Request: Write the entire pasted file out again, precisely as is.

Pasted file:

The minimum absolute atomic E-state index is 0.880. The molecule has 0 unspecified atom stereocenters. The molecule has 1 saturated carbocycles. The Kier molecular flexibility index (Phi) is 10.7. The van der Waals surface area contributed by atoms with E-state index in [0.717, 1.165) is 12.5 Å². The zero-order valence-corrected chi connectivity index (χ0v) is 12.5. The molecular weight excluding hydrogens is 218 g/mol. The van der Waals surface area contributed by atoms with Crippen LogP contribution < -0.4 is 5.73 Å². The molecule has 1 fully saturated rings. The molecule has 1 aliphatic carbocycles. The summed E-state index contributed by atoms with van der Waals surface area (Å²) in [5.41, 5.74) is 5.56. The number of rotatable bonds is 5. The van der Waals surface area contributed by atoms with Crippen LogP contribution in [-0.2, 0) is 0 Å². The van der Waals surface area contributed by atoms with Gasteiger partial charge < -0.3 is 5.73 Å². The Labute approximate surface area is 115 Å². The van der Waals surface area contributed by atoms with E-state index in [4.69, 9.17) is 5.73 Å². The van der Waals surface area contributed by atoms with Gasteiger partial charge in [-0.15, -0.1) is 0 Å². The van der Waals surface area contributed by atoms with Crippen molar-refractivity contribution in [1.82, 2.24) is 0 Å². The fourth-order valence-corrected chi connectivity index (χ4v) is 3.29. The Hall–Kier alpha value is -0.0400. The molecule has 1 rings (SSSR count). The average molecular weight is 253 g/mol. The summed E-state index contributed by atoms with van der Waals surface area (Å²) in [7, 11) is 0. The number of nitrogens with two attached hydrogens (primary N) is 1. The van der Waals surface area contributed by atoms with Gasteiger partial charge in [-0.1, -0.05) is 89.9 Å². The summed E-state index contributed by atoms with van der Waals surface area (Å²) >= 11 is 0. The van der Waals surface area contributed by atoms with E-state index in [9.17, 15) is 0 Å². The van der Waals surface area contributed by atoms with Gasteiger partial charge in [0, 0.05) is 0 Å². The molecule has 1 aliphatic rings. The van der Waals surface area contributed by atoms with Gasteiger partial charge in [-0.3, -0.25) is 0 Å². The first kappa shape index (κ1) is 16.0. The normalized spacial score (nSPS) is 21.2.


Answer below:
The minimum absolute atomic E-state index is 0.880. The molecule has 0 unspecified atom stereocenters. The molecule has 1 saturated carbocycles. The Kier molecular flexibility index (Phi) is 10.7. The van der Waals surface area contributed by atoms with E-state index in [0.717, 1.165) is 12.5 Å². The zero-order valence-corrected chi connectivity index (χ0v) is 12.5. The molecular weight excluding hydrogens is 218 g/mol. The van der Waals surface area contributed by atoms with Crippen LogP contribution < -0.4 is 5.73 Å². The molecule has 1 fully saturated rings. The molecule has 1 aliphatic carbocycles. The summed E-state index contributed by atoms with van der Waals surface area (Å²) in [5.41, 5.74) is 5.56. The number of rotatable bonds is 5. The van der Waals surface area contributed by atoms with Crippen LogP contribution in [-0.2, 0) is 0 Å². The van der Waals surface area contributed by atoms with Gasteiger partial charge < -0.3 is 5.73 Å². The Labute approximate surface area is 115 Å². The van der Waals surface area contributed by atoms with E-state index in [4.69, 9.17) is 5.73 Å². The van der Waals surface area contributed by atoms with Gasteiger partial charge in [-0.15, -0.1) is 0 Å². The van der Waals surface area contributed by atoms with Crippen molar-refractivity contribution in [1.82, 2.24) is 0 Å². The fourth-order valence-corrected chi connectivity index (χ4v) is 3.29. The Hall–Kier alpha value is -0.0400. The molecule has 1 rings (SSSR count). The average molecular weight is 253 g/mol. The summed E-state index contributed by atoms with van der Waals surface area (Å²) in [7, 11) is 0. The number of nitrogens with two attached hydrogens (primary N) is 1. The van der Waals surface area contributed by atoms with Gasteiger partial charge in [-0.1, -0.05) is 89.9 Å². The summed E-state index contributed by atoms with van der Waals surface area (Å²) >= 11 is 0. The van der Waals surface area contributed by atoms with E-state index in [9.17, 15) is 0 Å². The van der Waals surface area contributed by atoms with Gasteiger partial charge in [0, 0.05) is 0 Å². The molecule has 1 aliphatic rings. The van der Waals surface area contributed by atoms with Gasteiger partial charge in [-0.3, -0.25) is 0 Å². The first kappa shape index (κ1) is 16.0. The normalized spacial score (nSPS) is 21.2.